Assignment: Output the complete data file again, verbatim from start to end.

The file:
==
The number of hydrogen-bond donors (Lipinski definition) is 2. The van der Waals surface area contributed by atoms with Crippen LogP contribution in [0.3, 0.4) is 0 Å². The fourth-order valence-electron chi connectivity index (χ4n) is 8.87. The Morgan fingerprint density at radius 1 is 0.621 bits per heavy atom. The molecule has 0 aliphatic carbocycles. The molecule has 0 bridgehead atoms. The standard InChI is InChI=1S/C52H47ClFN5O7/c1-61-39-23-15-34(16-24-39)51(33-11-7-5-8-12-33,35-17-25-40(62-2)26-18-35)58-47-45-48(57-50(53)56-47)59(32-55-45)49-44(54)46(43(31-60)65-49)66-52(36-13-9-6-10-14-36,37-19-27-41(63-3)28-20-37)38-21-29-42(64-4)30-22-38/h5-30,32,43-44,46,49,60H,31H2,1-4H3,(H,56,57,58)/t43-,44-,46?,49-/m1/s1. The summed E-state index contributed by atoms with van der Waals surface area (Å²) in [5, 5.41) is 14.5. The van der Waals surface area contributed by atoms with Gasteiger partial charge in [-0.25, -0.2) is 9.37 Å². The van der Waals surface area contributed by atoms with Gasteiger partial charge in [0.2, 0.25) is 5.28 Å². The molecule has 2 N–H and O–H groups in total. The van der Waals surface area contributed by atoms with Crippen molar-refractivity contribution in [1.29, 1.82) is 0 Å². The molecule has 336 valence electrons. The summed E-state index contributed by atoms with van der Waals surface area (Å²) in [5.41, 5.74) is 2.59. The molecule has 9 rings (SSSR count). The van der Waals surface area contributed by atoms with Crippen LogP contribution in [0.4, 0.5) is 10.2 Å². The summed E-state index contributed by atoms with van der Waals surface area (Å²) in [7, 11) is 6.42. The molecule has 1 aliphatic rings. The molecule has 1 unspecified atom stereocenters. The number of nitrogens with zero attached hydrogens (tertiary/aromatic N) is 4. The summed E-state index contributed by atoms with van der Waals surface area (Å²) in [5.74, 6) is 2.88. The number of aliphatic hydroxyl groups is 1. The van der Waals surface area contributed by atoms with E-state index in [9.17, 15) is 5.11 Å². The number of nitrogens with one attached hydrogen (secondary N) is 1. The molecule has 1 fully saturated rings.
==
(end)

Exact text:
The number of hydrogen-bond donors (Lipinski definition) is 2. The van der Waals surface area contributed by atoms with Crippen LogP contribution in [0.3, 0.4) is 0 Å². The fourth-order valence-electron chi connectivity index (χ4n) is 8.87. The Morgan fingerprint density at radius 1 is 0.621 bits per heavy atom. The molecule has 0 aliphatic carbocycles. The molecule has 0 bridgehead atoms. The standard InChI is InChI=1S/C52H47ClFN5O7/c1-61-39-23-15-34(16-24-39)51(33-11-7-5-8-12-33,35-17-25-40(62-2)26-18-35)58-47-45-48(57-50(53)56-47)59(32-55-45)49-44(54)46(43(31-60)65-49)66-52(36-13-9-6-10-14-36,37-19-27-41(63-3)28-20-37)38-21-29-42(64-4)30-22-38/h5-30,32,43-44,46,49,60H,31H2,1-4H3,(H,56,57,58)/t43-,44-,46?,49-/m1/s1. The summed E-state index contributed by atoms with van der Waals surface area (Å²) in [5, 5.41) is 14.5. The van der Waals surface area contributed by atoms with Gasteiger partial charge in [-0.25, -0.2) is 9.37 Å². The van der Waals surface area contributed by atoms with Gasteiger partial charge in [0.2, 0.25) is 5.28 Å². The molecule has 2 N–H and O–H groups in total. The van der Waals surface area contributed by atoms with Crippen molar-refractivity contribution in [1.29, 1.82) is 0 Å². The molecule has 336 valence electrons. The summed E-state index contributed by atoms with van der Waals surface area (Å²) in [5.41, 5.74) is 2.59. The molecule has 9 rings (SSSR count). The van der Waals surface area contributed by atoms with Crippen LogP contribution in [0.4, 0.5) is 10.2 Å². The summed E-state index contributed by atoms with van der Waals surface area (Å²) in [7, 11) is 6.42. The molecule has 1 aliphatic rings. The molecule has 1 unspecified atom stereocenters. The number of nitrogens with zero attached hydrogens (tertiary/aromatic N) is 4. The summed E-state index contributed by atoms with van der Waals surface area (Å²) in [5.74, 6) is 2.88. The number of aliphatic hydroxyl groups is 1. The van der Waals surface area contributed by atoms with E-state index in [9.17, 15) is 5.11 Å². The number of nitrogens with one attached hydrogen (secondary N) is 1. The molecule has 1 fully saturated rings.